Operational and technological logistics masterpiece
Locating a building in the right place is not enough to interest potential tenants and investors. A good centre, as well as its design, truly becomes an operational and technical work of art. Ewa Tomaniak, an architect at 7R, tells us what really is avant-garde in design and what actually constitutes a challenge.
The demand for warehousing is growing and this is partly because the way such space is used is also changing. Warehouses these days can have a unique façade as well as showcase office space, and halls stuffed full of technology and solutions that make them friendly not only to employees but also to their neighbours and the planet. They can even have terraces on the roof. These are just a few examples of the features that might interest tenants. However, these features are also due to tenants’ ever-increasing demands and their developing plans, but they also result from innovative thinking by designers and advances in technology and know-how that make more things possible. And this includes improvements in digitisation and how warehouses are designed.
The key is flexibility
The way warehouses are designed depends on the type of space and how it is to be used. With a good designer, different types of buildings can be quickly and cheaply converted into other types of space to meet current demands.
A designer has to always be thinking a few steps ahead when planning out a functional layout and consider how it may be altered or divided up in the future,
points out Ewa Tomaniak.
The best and most flexible approaches to meeting individual requirements are when the client orders a BTS (build-to-suit) or a BTO (build-to-own) development. Speculative builds are also on offer in what is known as developer standard, a standard that is continually being worked on and improved. At 7R this means a building height of 10m or 12m with a floor load capacity of 7 t/sqm in logistics parks and 5 t/sqm in City Flex centres. It also includes fire safety features for buildings of over 4,000 sqm, such as smoke extractors and sprinklers. Hydraulic docks, ground-level gates and manoeuvring areas are also included.
Urban projects, which include small business units (SBU) with build-out areas of around 10,000 sqm and city logistics with build-out areas of over 20,000 sqm, are very different from logistics parks, big-box developments (with build-out areas of up to 50,000 sqm) and mega big box (100,000 sqm or more). Urban formats are particularly challenging.
When you construct a building where there isn’t much space on oddly shaped plots with other structures still on the site, you really have to go to extremes to make sure the building will eventually be user-friendly and easily adaptable,
explains Ewa Tomaniak.
And then you must listen
The need for flexible design means that alternative design methods that have been tested out in other business fields, start coming into architecture and construction, such as Agile. With this system, designers can easily work and collaborate with all parties involved in the development, which is essential to understand and meet the needs of the client. These needs change so quickly that active listening must be employed and questions continuously asked.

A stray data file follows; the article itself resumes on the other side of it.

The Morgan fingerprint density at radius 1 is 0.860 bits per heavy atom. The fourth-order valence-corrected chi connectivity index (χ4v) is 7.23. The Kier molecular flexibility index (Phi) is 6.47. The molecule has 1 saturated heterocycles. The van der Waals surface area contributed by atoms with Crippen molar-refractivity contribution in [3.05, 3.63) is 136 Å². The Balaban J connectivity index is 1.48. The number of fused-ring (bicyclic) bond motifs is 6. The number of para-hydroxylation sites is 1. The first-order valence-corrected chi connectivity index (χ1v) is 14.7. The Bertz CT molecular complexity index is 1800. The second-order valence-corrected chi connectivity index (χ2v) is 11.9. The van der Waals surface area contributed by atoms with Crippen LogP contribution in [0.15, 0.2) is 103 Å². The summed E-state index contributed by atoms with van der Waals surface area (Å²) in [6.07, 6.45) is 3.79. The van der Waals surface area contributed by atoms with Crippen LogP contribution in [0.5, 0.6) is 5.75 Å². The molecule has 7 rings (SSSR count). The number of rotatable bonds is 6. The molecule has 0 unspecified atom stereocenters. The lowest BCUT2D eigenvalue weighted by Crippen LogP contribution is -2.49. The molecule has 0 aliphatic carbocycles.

“The roles of the designer and the client evolve during the design stage. We collect and exchange information from the very beginning so that it can be used as best as possible at later stages in the development” says Ewa Tomaniak.
The need for transparency and a multidiscipline approach in design can be seen, for example, when working with tenants that use industrial automation.
“A warehouse becomes a de facto factory, so a designer has to fully understand the technology that is used by any given branch as well as the load-bearing required in any specific place and the security measures needed,” says the 7R architect.
Technology is also a help. The BIM (Building Information Management) system is slowly revolutionising the field of design. A client can check up on the progress regularly, ensuring that the work continues to meet their needs and then ask for corrections at an early stage of the project.
This is like turning the traditional way of designing things upside down, but as a result not only do you save time and money but also the use of other resources is reduced while the number of meetings required is cut down,
points out Ewa Tomaniak.
The green side of warehousing
Paying attention to sustainable development is extremely important during the design process – not only for the environment and the climate but also socially and economically as well. From the very beginning of a project, 7R aims to acquire green certification of an appropriately high standard, which means BREEAM with a rating of at least 'Very Good'.
„A centre has to be friendly and functional in both how it looks and in its supporting infrastructure and this must also be true for other neighbouring buildings and local residents," states Ewa Tomaniak.
This is particularly true for developments such as logistics parks since they make high demands of local urban infrastructure. What counts are factors such as access to roads and transportation as well as the right size of retention tanks. It’s important to maintain a centre’s modularity as well as other features that help save resources.
A warehouse is not just an ordinary box. Often it includes within it advanced systems, modern technology, green solutions and a high standard of architecture. It becomes a living organism that adapts – both inside and outside the building – to the needs of a changing world.